surfaces that are suitable for cell culture and w ith protein repelling surfaces is the key
fundam ental objective o f this study. Since dextran has protein rejection properties and is
multivalent, a covalent im m obilization o f oxidized dextran on plasm a m odified
Cyclotene surface followed by a cell adhesion and spreading study w ill be conducted as
the test vehicle for functionalization o f the surface. If amino functional groups are
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8
successfully introduced by am m onia plasm a treatm ent, the dextran will be bound onto
polym er surface and little cell/protein adsorption w ill be observed.
A plasm a is a partially ionized gas containing electrons, ions, and various neutral
species at m any different levels o f excitement. Plasm a is often referred to as a "fourth
state o f matter". Cold gas plasm a is an energetic process utilizing electrical energy to
transform very small am ount o f innocuous gases, such as air, nitrogen, oxygen, and argon
into very chem ically reactive and aggressive species. The energetic gas particles in the
plasm a interact w ith solid surfaces placed in the plasm a environm ent, thereby causing
m odification o f the molecular structure to create desired surface properties. This process
is schematically shown in Figure 1-4.
12
Reproduced with permission of the copyright owner. Further reproduction prohibited without permission.
9
P rocess G as In
Vacuum Reaction Chamber
Glow discharge
(Short wave & long wave UV)
Excited G as S p ecies
Plastic Substrate
RF
®ource
P rocess G as Out
Ground Electrode
Figure 1-4 Schematic o f plasm a surface m odification w ithin a plasm a reactor.
The gas is energized using techniques such as radio-frequency energy,
m icrowaves, alternating current or direct current. The energetic species in a gas plasm a
include ions, electrons, radicals, metastables, and photons in the short-wave ultraviolet
(UY) range. Surfaces in contact w ith gas plasm as are bom barded by these energetic
species and their energy is transferred from the plasm a to the solid. Energy is dissipated
w ithin the solid by a variety o f chemical and physical processes as schem atically
illustrated in Figure 1-5, 12 to result in the surface modification. These processes include:
a) crosslinking (create a polym er network by m aking links in polym er chains); b) etching
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10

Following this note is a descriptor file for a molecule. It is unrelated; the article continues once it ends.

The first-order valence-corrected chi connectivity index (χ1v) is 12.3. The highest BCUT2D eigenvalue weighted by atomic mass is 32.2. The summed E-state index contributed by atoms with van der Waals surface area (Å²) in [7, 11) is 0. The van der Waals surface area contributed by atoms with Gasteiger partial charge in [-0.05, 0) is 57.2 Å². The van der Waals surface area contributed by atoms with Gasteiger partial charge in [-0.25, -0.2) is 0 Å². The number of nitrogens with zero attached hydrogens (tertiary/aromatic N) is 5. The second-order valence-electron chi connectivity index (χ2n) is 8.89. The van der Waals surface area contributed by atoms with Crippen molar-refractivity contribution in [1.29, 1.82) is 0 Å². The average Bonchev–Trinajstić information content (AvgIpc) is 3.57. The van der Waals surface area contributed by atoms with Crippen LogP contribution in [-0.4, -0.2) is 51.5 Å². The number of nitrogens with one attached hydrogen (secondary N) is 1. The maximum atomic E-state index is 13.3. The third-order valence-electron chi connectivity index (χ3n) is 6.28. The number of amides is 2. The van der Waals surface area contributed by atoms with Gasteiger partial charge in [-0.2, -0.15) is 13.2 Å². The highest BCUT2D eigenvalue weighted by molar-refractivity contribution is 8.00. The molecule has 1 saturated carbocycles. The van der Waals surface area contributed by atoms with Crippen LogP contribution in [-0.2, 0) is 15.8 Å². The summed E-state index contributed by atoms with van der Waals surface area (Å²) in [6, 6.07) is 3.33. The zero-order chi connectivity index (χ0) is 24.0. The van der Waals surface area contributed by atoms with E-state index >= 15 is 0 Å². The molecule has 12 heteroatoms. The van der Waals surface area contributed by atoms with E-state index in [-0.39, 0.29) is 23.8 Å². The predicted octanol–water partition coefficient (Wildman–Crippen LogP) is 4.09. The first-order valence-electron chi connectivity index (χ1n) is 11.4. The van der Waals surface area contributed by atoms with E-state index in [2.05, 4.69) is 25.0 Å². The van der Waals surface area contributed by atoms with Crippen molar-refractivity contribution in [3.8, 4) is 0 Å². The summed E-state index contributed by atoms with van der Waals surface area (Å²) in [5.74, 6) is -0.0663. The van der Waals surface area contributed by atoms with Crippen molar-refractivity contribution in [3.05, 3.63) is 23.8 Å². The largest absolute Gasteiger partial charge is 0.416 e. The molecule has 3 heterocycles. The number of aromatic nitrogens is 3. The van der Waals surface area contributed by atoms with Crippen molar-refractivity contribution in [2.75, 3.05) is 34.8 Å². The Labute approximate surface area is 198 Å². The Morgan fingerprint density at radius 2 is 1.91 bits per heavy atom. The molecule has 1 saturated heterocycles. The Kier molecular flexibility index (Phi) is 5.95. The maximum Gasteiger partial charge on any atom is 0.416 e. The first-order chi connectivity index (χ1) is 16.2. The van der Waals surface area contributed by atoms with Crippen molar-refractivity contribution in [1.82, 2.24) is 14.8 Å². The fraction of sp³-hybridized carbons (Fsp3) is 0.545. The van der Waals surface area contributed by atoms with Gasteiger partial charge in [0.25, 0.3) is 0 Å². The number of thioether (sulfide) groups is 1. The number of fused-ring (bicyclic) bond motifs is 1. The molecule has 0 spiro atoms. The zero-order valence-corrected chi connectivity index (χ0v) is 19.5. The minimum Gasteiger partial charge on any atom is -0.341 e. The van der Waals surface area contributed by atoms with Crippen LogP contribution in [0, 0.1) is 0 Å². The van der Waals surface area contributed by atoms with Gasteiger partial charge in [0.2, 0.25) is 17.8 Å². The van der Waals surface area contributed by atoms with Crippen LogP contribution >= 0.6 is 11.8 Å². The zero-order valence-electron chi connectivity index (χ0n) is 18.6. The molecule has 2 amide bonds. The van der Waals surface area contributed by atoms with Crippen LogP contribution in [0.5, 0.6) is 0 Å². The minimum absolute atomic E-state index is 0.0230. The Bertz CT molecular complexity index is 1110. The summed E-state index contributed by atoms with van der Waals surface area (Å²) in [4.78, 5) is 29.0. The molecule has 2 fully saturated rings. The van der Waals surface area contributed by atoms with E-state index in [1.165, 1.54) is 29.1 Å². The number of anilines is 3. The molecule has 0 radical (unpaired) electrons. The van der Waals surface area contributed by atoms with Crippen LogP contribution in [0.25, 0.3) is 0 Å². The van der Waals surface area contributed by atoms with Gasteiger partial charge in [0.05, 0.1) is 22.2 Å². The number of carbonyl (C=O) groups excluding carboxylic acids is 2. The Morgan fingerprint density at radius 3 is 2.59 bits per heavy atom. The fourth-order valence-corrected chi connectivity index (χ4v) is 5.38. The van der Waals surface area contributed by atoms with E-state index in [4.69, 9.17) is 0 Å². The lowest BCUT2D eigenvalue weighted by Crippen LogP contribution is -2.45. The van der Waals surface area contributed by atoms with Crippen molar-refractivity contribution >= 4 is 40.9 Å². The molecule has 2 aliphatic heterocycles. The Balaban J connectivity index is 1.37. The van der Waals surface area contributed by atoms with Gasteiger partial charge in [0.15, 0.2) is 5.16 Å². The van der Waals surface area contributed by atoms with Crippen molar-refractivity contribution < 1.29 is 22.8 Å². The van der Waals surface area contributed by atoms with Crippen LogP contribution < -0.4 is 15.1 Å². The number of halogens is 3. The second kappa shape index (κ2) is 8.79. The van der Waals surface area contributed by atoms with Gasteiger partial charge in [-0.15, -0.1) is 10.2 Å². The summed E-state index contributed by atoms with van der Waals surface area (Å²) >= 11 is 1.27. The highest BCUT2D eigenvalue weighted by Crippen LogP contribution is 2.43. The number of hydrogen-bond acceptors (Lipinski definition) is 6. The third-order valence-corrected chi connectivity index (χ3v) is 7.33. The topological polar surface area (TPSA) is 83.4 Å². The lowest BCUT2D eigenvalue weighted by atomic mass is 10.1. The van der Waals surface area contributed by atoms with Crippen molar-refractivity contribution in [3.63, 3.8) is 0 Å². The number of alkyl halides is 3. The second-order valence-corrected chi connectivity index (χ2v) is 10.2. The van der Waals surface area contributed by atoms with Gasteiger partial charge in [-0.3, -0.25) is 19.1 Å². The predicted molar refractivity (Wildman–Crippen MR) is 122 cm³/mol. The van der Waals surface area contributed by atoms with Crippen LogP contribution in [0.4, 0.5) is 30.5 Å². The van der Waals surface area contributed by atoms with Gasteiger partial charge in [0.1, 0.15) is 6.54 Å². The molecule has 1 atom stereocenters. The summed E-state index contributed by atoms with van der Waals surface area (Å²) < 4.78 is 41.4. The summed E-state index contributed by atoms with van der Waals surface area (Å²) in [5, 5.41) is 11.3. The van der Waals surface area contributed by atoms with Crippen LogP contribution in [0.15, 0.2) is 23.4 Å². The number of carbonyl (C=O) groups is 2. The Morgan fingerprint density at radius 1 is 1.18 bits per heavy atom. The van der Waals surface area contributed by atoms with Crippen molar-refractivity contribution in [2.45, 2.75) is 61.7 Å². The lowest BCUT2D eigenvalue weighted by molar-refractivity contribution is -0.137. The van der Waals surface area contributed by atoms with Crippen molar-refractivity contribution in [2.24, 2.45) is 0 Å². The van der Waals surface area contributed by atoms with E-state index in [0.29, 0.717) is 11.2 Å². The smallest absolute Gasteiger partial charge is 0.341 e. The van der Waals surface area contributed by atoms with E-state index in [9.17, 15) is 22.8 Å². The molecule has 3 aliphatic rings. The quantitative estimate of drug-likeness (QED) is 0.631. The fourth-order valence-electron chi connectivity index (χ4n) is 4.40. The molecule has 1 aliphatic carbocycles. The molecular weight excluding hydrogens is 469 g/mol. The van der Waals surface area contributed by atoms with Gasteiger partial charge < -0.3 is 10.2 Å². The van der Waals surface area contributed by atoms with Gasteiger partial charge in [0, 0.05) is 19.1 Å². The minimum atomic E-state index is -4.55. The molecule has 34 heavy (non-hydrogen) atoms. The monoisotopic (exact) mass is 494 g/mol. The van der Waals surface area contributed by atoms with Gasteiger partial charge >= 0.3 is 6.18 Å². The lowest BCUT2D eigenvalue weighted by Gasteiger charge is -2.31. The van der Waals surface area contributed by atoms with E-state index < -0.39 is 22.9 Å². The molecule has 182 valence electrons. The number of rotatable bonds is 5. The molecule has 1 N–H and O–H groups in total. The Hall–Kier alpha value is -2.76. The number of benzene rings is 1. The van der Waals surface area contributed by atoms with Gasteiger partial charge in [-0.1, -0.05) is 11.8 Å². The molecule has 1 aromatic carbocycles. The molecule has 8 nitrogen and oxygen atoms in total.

(remove atomic or molecular layers on the polym er); c) deposition (deposit atom ic or
m olecular layers on polymer); and d) functionalization (replace specific chem ical
groups).
M
M
-P-P-P-P-P-P-PM: -
Energy
-P:
Glow Discharge
Inert G a ses
Monomers
Organics
Reactive G a ses
Polymer chain
UV
-P-P-P-P-P P-P-
Termination of
Free Radicals
y
A) Crosslinking
B) Etching (Degradation)
C) Deposition (Grafting)
-M
P-P
-p-p-p-p
-p -p-p-p-
p .p .p .p .
-p-p-p
P
M-M
p .p .
M
-p -p -p -p -p
D) Functionalization
MM-M-
M M
ill
I I
p-p-
-p -p -p -p -p
M
I
p-p-
p-p-p-
Figure 1-5 Schematic o f the reaction mechanisms o f plasm a surface m odifications.
The unique surface m odification that can be achieved using the plasm a process
results from the effects o f the photons and active species in the plasma. These reactive
particles react w ith surfaces in depths from
1 -1 0 0
nm w ithout changing the bulk
properties o f the biomaterial. The chem ical and physical characteristics o f a plasm a can
be directly affected by a wide variety o f processing param eters such as gas types,
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11
absorbed pow er, operating pressure, treatm ent tim e and substrate tem perature; and also
can be varied by the physical system param eters, such as reactor design, electrode
location, gas inlets and vacuum. This wide range o f param eters offers greater control over
the plasm a process than that offered by therm al or other high-energy radiation processes,
so that the subsequent surface chemistry obtained by plasm a m odification can be
effectively tailored.
The next chapter is a review o f the body o f literature on plasm a surface
m odification o f various polymers. M ost papers described the study o f the effect o f
experimental param eters on the characteristics o f surface m odification o f polym ers. V ery
few have studied surface am ination o f low dielectric polym ers, and none o f them has
reported inform ation on surface am ination o f Cyclotene. A lthough substantial data exist